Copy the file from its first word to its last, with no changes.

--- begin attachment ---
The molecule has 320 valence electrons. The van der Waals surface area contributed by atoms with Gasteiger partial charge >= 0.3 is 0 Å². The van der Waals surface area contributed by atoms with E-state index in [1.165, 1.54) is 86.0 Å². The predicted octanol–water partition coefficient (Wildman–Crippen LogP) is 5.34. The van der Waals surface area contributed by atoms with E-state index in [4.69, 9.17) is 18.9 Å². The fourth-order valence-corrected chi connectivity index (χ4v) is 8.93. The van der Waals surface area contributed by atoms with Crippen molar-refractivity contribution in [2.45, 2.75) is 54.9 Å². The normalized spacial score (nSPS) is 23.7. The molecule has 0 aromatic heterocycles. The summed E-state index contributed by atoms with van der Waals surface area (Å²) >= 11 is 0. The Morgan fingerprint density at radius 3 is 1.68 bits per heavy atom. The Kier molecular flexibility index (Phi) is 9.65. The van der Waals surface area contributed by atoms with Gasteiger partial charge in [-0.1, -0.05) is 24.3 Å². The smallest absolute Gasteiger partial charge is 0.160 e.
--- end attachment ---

The molecule has 320 valence electrons. The van der Waals surface area contributed by atoms with Gasteiger partial charge >= 0.3 is 0 Å². The van der Waals surface area contributed by atoms with E-state index in [1.165, 1.54) is 86.0 Å². The predicted octanol–water partition coefficient (Wildman–Crippen LogP) is 5.34. The van der Waals surface area contributed by atoms with E-state index in [4.69, 9.17) is 18.9 Å². The fourth-order valence-corrected chi connectivity index (χ4v) is 8.93. The van der Waals surface area contributed by atoms with Crippen molar-refractivity contribution in [2.45, 2.75) is 54.9 Å². The normalized spacial score (nSPS) is 23.7. The molecule has 0 aromatic heterocycles. The summed E-state index contributed by atoms with van der Waals surface area (Å²) >= 11 is 0. The Morgan fingerprint density at radius 3 is 1.68 bits per heavy atom. The Kier molecular flexibility index (Phi) is 9.65. The van der Waals surface area contributed by atoms with Gasteiger partial charge in [-0.1, -0.05) is 24.3 Å². The smallest absolute Gasteiger partial charge is 0.160 e.